A lecture for the Thoreau Society 2018 Annual Gathering by Rev. Dr. Jim Sherblom adapted from his soon to be released book (September 2018) SPIRITUAL PILGRIM: Awakening Journeys of a Twenty-First century Transcendentalist.
What is a transcendentalist? Ralph Waldo Emerson in his 1842 lecture describing The Transcendentalist said: “As thinkers, [humankind] has been divided into two sects, Materialists and Idealists; the first class beginning to think from the data of the senses, the second class perceive the senses are not final, and say, the senses give us representations of things, but what are the things themselves they cannot tell.” The actual data of our senses represents just a small part of our experiences in life. So, how do we experience the underlying reality beyond what our senses perceive? What transcends our senses?
Whether you approach Concord from the north, east, south or west, all directions pivot around this place. Walking, driving, cycling or paddling in Concord as a transcendentalist can be a journey across space and time. If you come on foot from the north, through Estabrook Woods, you can experience wildness like Thoreau did. If you approach Concord from the east, perhaps through the Great Meadows National Wildlife sanctuary, you will experience a profusion of life in all of its fecundity.
If you approach Concord from the south, perhaps paddling a canoe or kayak, the view from the river gives you a radically different perspective then from the land. If you approach from the west, you pass through the village into the wilds of Walden country. Wherever you begin, and however you proceed, shapes your experience of place, and your ability to encounter it transcendentally, being transcendentalist beings.
Nowhere is this more apparent than entering Concord from its northern boundary with Carlisle, along the Old Carlisle road, now in Estabrook Woods. This land is maintained much as it was two hundred years ago through a remarkable series of conservation trusts binding together properties of Harvard University, the town of Concord, the town of Carlisle, and multiple private land trusts. It covers over three thousand acres of land permanently protected from development.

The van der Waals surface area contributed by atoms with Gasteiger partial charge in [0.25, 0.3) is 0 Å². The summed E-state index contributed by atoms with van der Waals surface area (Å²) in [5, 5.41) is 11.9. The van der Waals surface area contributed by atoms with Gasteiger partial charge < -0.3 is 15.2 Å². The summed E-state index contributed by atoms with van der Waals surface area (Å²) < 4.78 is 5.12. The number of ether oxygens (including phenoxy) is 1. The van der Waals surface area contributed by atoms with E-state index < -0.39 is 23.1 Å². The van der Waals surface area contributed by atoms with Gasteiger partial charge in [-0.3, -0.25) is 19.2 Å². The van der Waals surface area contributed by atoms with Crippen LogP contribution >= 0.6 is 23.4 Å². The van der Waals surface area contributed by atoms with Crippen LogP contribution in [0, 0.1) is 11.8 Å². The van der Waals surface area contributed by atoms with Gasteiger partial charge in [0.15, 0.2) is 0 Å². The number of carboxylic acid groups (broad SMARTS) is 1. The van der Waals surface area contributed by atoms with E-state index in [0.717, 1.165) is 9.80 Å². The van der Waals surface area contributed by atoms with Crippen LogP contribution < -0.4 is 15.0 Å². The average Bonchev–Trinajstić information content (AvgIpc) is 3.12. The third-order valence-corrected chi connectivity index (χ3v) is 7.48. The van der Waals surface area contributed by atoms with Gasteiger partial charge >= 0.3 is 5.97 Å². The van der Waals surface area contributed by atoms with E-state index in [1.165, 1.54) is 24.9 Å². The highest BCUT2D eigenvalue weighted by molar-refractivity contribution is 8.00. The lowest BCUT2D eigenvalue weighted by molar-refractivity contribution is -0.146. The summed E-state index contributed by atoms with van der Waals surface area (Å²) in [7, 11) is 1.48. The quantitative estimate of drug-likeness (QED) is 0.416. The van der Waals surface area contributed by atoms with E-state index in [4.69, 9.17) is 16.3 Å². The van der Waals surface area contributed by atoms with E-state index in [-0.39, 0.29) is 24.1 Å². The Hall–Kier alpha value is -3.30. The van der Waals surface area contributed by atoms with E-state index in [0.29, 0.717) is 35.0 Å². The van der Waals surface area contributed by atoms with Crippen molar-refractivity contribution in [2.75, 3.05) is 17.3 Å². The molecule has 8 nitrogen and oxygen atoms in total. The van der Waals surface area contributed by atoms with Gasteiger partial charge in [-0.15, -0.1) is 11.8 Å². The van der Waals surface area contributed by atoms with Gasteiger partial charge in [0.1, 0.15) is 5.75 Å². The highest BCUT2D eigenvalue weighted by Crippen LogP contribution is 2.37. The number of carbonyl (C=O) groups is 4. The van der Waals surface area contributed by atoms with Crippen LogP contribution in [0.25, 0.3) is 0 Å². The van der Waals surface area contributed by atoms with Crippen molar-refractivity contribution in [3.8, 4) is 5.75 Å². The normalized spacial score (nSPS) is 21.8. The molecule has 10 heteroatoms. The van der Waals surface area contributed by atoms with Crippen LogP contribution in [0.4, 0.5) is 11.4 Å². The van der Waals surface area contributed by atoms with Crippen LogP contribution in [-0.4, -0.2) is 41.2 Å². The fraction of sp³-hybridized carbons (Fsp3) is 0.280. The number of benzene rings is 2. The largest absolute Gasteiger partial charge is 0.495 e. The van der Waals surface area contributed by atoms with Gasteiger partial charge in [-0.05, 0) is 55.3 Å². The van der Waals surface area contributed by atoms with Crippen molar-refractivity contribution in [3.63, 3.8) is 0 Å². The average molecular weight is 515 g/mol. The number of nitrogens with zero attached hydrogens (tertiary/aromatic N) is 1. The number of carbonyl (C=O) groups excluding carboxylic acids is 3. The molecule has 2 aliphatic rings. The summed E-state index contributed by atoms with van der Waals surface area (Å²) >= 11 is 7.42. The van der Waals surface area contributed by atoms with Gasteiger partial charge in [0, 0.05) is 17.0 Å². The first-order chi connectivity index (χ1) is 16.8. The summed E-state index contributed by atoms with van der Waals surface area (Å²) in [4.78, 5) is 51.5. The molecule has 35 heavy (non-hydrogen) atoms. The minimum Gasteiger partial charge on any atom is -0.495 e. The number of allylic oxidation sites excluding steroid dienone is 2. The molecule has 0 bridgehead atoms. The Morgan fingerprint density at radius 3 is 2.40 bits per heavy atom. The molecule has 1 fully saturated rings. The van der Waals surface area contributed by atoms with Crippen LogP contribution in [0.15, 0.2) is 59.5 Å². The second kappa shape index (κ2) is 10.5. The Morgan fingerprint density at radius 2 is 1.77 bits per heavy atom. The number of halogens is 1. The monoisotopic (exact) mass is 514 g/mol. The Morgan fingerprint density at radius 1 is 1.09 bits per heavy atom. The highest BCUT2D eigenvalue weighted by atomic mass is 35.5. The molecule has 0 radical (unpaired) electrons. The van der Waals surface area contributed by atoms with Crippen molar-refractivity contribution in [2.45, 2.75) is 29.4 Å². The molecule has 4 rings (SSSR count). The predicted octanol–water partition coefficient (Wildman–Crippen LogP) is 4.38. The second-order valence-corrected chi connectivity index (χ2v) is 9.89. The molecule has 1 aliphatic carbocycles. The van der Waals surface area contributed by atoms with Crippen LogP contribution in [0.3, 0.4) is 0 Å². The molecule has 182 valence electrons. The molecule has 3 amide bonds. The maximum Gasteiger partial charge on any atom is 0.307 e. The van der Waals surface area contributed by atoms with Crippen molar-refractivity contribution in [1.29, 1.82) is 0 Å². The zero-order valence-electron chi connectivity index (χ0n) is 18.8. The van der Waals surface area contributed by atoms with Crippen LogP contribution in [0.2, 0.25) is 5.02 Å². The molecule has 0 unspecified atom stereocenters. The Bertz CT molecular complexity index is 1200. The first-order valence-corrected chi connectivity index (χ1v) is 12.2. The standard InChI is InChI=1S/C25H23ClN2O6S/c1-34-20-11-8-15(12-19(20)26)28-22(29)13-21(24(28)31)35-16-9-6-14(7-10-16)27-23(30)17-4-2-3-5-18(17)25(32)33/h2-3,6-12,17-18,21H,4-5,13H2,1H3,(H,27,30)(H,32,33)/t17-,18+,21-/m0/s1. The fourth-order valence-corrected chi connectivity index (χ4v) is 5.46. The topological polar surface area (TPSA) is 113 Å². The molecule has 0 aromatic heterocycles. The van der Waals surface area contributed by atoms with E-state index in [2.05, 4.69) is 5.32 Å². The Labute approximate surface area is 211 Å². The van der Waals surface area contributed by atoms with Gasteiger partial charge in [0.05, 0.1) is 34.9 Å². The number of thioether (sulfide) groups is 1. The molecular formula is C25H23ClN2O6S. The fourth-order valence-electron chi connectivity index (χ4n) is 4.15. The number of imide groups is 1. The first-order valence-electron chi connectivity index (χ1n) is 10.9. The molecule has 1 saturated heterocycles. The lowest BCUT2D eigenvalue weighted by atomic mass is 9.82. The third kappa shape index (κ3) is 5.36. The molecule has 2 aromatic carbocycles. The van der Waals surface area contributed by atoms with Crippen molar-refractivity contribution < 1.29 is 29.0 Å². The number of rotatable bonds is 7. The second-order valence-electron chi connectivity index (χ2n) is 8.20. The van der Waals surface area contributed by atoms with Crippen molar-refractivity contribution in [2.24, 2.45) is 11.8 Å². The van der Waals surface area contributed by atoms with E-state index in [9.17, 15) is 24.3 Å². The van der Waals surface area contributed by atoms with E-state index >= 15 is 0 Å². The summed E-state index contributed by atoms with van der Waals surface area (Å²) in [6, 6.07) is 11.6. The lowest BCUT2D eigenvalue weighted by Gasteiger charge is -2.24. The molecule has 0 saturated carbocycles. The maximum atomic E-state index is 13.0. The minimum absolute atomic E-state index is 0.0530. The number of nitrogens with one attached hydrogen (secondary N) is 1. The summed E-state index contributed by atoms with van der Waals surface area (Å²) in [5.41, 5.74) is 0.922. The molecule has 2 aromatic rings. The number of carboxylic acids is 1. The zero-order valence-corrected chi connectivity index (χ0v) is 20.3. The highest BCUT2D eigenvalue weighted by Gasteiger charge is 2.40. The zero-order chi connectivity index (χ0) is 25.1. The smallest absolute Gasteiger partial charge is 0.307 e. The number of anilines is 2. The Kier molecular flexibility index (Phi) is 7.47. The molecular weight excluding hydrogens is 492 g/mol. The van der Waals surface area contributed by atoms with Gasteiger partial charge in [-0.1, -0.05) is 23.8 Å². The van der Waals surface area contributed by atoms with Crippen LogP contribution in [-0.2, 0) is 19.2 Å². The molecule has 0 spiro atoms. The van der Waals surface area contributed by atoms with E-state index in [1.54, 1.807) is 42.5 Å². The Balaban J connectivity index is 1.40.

Beginning in Carlisle swamp, making our way south upon the hard-packed dirt and mud of this ancient cart path, brings transcendence. It is a shady country lane traversing along the higher ground between swampy bogs, crisscrossing occasional brooks and small streams. The ancient stone walls around old fields and homesteads gradually giving way to a more forested environment. This old road is one horse drawn wagon wide and made of mud, and rocks, and ancient tree roots. It has been essentially this way for hundreds of years. The dappled morning light falling upon the mostly new growth forest casts a narrow rainbow of color entirely within various hues of green and brown.
The silence of the woods is interrupted by the chatter of birds, perhaps a runner, or horse rider, or dog walker, and an occasional plane flying overhead. Approaching Botrycrim swamp we remember Thoreau reported indigenous people living here because of its natural spring. A little further ahead on the trail is the automobile sized boulder Thoreau called “Indian Rock”, a glacial remnant of the last ice age. At this point the trail crosses a little brook flowing into the swamp. A little further along a larger stream requires walking across wet stones to remain on this road through the swamps. These wet, boggy, New England woods won the moniker Swamp Yankees for those who thrived in such places.
Nearly four-hundred-year-old stone walls, some already ancient in Thoreau’s time, border and delimit this old country road, reminding us that in colonial times much of this land was farmed or at least kept for wood lots. The interplay of wood, mud, and water creates a spiritual aura in this small forest preserve, one Thoreau noticed in his walks here. It is a deeply spiritual place, it evokes spiritual audacity.
A stone marker on the Estabrook Road informs us that we are two miles directly north of the Old North Bridge which separates this swampy woodland from Concord proper. The old limestone quarries here are in ruins, mostly settling back into the bog, as has the ancient lime kiln used to bake and extract the lime for local use as mortar and wall plaster. As the wind ripples through the trees it dislodges flurries of raindrops from last night’s storm. One could follow this old road another mile to where it leads out of the woods at Brooks Clark farm, where parts of Thoreau’s Walden Pond cabin saw its final usage for grain storage, and eventually parts of a pig pen, and a mile further south from there cross over the North Bridge into Concord village.